How to Help People Manage Chronic Pain
Many believe have concerns that exercising can worsen symptoms and cause more pain, but it’s not true! Gradually, start gentle exercises such as walking, swimming, or water aerobics to help manage your chronic pain symptoms. Exercising can increase flexibility, reduce pain levels, improve physical function, weight control, improve cardiovascular fitness, fight fatigue, and improve mood. Attend an exercise class or set aside 15 minutes every day to get started with a new exercise goal.
Eat a well-balanced diet
A well-balanced healthy diet consists of omega-3 fatty acids, fruits, vegetables, unprocessed whole grains, beans, plant based protein, and anti-inflammatory spices. Anti-inflammatory foods may help reduce inflammation. Consider sharing these positive healthy tips with a friend who may be suffering from chronic pain. Even better, consider creating shared goals on healthy eating to help your friend or loved one restore their health.
Be active and get rest
Listen to your loved one when they need to slow down and get some rest. At times, you might need to remind them to relax. Prolonged overuse of the affected area can exacerbate symptoms so they may need to pace themselves to avoid undesired flare-ups.
Extend a helping hand
If you know someone struggling with daily activities and depression as a result of their chronic pain, consider doing small things to help. You can help twist open bottles, write letters, type, dry hair, or help buy self-help devices. You should go over and help with house duties, drop off a meal, buy groceries, or even offer a ride to be the best companion possible to the individual in need of support.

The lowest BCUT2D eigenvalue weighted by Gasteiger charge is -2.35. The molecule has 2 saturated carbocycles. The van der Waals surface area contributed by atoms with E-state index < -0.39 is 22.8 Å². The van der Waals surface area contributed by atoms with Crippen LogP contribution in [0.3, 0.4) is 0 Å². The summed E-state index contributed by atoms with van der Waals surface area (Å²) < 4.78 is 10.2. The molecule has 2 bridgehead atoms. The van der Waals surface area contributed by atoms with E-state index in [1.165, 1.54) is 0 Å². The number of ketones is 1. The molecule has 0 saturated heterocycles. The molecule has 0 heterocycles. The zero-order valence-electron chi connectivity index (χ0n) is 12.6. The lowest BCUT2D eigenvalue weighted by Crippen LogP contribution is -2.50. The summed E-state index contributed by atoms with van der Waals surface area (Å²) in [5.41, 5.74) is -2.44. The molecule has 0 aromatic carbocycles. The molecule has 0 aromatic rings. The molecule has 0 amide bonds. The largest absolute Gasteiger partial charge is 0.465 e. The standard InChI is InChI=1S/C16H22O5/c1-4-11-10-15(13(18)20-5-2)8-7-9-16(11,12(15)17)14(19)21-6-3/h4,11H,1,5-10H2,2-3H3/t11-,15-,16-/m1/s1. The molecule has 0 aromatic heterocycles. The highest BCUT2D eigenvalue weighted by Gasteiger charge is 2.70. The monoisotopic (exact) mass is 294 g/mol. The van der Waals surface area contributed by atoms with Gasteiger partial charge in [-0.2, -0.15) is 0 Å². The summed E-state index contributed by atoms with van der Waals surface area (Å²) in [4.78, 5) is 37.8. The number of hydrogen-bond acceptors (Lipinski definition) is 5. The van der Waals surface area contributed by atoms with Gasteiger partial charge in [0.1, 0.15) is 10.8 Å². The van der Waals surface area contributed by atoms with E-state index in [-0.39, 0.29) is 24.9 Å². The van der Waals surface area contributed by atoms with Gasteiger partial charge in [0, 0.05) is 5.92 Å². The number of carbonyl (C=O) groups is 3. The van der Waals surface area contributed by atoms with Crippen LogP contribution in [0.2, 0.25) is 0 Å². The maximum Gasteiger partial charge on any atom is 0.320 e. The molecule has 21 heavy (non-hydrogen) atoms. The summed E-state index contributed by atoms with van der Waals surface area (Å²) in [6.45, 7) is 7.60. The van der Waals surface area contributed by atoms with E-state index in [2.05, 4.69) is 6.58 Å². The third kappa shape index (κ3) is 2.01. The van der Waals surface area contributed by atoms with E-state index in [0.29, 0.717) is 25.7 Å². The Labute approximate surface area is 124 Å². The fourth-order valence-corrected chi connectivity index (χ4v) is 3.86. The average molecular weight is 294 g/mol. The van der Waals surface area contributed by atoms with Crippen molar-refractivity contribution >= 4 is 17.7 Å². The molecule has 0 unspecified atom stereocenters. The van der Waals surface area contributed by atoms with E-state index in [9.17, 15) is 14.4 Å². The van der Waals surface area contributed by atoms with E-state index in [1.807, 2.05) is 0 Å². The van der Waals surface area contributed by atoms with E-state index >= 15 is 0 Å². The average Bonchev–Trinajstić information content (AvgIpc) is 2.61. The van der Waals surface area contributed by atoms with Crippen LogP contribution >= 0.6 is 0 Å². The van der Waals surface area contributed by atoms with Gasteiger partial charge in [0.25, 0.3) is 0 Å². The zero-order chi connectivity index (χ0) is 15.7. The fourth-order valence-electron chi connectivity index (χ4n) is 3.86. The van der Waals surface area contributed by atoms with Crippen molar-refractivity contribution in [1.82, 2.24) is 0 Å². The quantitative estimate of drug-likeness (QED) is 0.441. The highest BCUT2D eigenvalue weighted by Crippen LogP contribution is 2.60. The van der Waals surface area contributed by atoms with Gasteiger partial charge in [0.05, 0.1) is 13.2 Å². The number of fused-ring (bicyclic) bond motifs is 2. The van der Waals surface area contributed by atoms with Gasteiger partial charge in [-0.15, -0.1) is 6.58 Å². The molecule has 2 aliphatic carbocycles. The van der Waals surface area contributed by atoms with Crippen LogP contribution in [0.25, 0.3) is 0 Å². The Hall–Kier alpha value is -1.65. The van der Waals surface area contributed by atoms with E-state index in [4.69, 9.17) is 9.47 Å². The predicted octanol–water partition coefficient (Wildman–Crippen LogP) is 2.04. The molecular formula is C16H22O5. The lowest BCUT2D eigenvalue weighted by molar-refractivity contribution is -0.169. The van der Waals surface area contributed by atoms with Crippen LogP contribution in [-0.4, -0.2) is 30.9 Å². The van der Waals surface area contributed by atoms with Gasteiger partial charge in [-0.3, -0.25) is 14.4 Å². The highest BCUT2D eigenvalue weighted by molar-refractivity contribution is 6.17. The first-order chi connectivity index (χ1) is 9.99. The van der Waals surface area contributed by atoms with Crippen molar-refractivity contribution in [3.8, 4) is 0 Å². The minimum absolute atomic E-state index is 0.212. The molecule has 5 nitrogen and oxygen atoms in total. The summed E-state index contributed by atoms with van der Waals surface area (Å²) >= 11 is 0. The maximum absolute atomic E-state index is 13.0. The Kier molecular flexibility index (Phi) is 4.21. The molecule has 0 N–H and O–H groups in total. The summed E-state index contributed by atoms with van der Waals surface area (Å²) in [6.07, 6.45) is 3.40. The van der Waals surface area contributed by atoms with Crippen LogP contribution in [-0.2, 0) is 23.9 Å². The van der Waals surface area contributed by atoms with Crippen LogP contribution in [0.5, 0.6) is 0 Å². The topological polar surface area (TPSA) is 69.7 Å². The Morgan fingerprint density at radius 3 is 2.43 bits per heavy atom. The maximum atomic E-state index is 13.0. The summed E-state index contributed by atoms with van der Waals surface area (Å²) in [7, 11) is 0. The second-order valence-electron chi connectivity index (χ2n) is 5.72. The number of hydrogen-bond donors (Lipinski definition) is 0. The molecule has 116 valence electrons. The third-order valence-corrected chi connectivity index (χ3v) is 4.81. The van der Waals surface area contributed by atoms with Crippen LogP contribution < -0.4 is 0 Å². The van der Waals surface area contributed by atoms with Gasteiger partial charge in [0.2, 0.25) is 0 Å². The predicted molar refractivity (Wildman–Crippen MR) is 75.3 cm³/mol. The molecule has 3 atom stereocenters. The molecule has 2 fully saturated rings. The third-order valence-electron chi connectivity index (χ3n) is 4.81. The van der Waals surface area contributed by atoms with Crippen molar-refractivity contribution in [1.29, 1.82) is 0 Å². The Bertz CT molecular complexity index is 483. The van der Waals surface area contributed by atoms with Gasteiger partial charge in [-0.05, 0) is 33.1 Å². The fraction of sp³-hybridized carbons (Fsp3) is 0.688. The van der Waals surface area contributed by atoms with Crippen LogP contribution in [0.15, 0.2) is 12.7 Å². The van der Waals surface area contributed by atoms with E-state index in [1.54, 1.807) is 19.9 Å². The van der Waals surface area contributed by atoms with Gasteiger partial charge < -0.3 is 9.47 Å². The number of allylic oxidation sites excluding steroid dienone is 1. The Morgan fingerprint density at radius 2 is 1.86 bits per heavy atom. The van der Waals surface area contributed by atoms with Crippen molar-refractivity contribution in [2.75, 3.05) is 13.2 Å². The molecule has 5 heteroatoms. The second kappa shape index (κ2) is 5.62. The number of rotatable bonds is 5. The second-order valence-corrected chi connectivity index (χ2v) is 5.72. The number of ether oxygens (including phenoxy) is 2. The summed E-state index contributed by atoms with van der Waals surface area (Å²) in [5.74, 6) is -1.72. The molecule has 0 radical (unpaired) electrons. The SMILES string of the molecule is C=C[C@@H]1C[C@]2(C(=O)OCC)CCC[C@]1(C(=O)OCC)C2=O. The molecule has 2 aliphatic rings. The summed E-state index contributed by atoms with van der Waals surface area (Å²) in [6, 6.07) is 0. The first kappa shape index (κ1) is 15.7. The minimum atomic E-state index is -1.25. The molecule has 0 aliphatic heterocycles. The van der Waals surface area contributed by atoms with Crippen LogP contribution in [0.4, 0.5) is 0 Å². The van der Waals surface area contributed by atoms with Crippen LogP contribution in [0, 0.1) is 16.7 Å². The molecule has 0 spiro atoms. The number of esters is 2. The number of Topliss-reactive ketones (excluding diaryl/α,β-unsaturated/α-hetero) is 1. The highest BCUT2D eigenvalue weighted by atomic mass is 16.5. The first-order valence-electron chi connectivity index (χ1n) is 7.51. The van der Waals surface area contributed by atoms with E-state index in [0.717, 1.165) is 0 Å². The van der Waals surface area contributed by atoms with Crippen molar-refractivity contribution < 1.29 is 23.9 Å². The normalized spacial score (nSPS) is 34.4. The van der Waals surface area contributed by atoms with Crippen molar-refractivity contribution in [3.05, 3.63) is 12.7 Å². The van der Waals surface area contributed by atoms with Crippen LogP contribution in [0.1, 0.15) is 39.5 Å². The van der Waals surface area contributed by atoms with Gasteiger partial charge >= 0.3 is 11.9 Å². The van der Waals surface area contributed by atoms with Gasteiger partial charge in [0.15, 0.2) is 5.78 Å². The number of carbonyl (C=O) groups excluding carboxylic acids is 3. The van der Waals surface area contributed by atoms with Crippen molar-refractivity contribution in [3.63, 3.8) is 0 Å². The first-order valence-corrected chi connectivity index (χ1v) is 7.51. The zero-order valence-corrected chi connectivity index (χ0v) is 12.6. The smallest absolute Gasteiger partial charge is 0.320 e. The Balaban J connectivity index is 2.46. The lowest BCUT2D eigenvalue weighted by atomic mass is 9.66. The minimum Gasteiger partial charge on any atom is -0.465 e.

Emphasize the importance of relaxation
Recommending the practice of relaxation techniques allows them to gain control of their stress. There are relaxation techniques such as deep breathing exercises, meditation, music, and many other options that may work better for your friend or loved one. Massage can relieve tense muscles and reduce stress as well.
Find support to avoid isolation
Provide support and learn about their pain by reading literature, watching videos, or speaking to a professional. Talking to others with a similar condition so you can better relate and provide help is very helpful. Advise your friend to contact a mental health professional, counselor, family member, friend, or to join social groups. Chronic pain is not something to be ashamed of. It is important for your friend or loved one to not feel isolated or alone.
Your loved ones should distract themselves so they are not focusing on their pain. Get them started on new hobbies such as gardening, sewing, knitting, painting, reading, helping with kids, dancing, or anything that makes them happy. Pain should not prevent them from enjoying activities or socializing.